The XLOOKUP function has been **just recently announced** as a new addition to the Excel functions base. With it came also other less known functions such as the XMATCH etc. **This seems to end a decades old battle between fans of VLOOKUP vs INDEX MATCH**. Even news sites caught this announcement as somewhat special. In this post we will understand the differences between both – at least based on the limited information we know.

**When will XLOOKUP become available to Excel users?**As per this article:

XLOOKUP is currently a beta feature, and only available to a portion of Office Insiders at this time. We’ll continue to optimize it over the next several months. When XLOOKUP is ready, we’ll release it to all Office Insiders, and Office 365 subscribers.

To understand the differences of XLOOKUP vs VLOOKUP it is best we compare the definitions of both formulas and explain using examples.

## VLOOKUP Basics

Starting with a reminder of the VLOOKUP function. The Excel VLOOKUP function allows you to find a row in a column that matches a certain value and returns a value from another corresponding column in that row. **It works like a phone book e.g. find the name of a person and return his/her phone number.**

The problem with the VLOOKUP was that:

- The
**lookup_value**needed to be in the first column of the**table_array**. Otherwise you would need to reorganize the columns - The
**col_index_num**was not a reference on the number of the column in the**table_array**where the returned value can be found. Hence adding a column in between would cause the whole formula to return values from the incorrect column - The
**range_lookup**was most of the time a useless argument, usually being set to FALSE (exact match)

## XLOOKUP Basics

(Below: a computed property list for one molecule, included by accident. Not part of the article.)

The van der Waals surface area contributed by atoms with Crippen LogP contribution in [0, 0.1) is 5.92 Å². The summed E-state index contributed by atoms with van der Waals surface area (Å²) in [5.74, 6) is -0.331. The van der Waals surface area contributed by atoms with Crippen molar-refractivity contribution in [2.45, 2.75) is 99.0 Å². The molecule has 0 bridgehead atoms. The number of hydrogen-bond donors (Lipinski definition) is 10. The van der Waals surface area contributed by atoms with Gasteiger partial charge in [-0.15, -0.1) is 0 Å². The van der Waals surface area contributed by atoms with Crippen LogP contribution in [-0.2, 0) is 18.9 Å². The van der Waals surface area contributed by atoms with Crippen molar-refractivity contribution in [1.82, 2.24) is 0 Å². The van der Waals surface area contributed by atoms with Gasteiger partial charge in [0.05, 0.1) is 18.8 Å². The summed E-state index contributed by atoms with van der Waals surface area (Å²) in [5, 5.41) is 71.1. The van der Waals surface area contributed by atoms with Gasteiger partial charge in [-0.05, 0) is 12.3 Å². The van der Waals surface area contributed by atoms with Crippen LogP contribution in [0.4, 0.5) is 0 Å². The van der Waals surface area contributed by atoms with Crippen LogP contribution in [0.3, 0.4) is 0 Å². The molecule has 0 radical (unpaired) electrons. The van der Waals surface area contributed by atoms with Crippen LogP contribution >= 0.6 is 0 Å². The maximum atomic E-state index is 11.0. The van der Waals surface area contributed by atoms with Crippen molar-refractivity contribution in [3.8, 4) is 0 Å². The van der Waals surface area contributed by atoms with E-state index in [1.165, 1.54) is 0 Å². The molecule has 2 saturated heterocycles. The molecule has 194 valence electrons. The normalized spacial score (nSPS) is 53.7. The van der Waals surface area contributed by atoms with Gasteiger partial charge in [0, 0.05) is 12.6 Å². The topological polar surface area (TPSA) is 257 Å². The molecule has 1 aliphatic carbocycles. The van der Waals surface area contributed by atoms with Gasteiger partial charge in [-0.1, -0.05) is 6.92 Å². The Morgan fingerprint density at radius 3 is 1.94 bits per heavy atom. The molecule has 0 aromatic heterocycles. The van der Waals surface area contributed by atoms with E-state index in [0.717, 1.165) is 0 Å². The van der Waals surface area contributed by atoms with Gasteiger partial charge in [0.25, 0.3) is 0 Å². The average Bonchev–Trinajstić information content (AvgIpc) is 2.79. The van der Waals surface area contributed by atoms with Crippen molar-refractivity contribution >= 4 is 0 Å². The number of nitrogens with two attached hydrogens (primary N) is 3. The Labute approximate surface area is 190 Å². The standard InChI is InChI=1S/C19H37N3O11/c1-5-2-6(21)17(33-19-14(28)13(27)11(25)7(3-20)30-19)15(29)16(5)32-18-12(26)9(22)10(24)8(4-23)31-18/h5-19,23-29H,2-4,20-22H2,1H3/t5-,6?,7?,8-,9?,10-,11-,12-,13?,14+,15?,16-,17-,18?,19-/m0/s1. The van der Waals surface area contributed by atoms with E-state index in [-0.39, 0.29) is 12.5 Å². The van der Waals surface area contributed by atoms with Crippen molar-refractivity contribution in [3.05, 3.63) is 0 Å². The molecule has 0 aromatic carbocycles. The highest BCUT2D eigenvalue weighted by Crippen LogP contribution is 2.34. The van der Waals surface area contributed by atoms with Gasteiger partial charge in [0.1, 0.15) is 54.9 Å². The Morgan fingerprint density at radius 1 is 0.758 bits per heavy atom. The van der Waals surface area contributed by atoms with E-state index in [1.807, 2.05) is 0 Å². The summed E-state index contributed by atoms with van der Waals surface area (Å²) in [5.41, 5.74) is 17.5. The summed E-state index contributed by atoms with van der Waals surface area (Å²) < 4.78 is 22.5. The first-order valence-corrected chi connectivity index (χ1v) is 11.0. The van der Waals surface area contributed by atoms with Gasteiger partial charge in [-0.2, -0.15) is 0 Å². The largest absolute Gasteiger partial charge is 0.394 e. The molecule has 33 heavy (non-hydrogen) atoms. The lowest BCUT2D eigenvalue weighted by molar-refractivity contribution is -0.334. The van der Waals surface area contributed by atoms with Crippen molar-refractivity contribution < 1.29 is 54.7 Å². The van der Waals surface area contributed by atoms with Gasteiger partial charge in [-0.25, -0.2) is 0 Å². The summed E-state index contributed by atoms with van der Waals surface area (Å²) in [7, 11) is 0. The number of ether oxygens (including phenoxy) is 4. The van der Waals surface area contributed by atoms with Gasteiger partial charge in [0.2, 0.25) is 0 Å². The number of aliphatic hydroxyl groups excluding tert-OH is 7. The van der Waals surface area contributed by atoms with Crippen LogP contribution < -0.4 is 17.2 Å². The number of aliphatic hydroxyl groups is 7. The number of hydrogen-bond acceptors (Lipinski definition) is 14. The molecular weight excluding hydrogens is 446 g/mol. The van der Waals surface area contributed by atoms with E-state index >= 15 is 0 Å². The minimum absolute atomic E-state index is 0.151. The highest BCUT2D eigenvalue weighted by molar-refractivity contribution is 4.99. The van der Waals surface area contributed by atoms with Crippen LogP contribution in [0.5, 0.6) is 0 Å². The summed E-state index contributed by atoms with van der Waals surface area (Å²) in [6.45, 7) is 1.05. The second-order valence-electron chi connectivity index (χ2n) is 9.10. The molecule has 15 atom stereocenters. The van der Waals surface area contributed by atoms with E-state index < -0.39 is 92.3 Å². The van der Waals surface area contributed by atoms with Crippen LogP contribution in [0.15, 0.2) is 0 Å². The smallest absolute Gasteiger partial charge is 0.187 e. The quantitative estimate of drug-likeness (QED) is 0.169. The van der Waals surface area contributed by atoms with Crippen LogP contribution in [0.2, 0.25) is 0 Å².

The XLOOKUP does the same operation as a VLOOKUP, however, is much more flexible even in its most basic version (and familiar to an INDEX MATCH combo).

To summarize the benefits:

- No longer do you need to worry about the lookup column being first in your table
- You don’t have to worry about breaking any lookup formulas by adding or deleting columns from your table
- You save time – as the basic version of XLOOKUP assumes you are looking for exact matches

## Advanced XLOOKUP

We can also explore the full definition for the XLOOKUP function:

1 |
XLOOKUP(lookup_value, lookup_array, return_array, [match_mode], [search_mode]) |

We already described the first 3 parameters however we also have 2 remaining:

**match_mode**– the type of match you want to make. What is interesting is the**mode 2**allowing you to use ? and * wildcards to replace a single or any number of characters in a lookup operation**search_mode**– type and direction of search. Useful when there is a particular sorting order of data.

I can’t wait to try this function out on actual data.

## XLOOKUP vs VLOOKUP – Conclusions

Although XLOOKUP is still only recently announced I already see it as a final resolution to the problem of lookup operations in Excel. I am frankly much surprised it took Microsoft so long to introduce this function. If you are interested in how XLOOKUP will compare in performance to VLOOKUP stay tuned.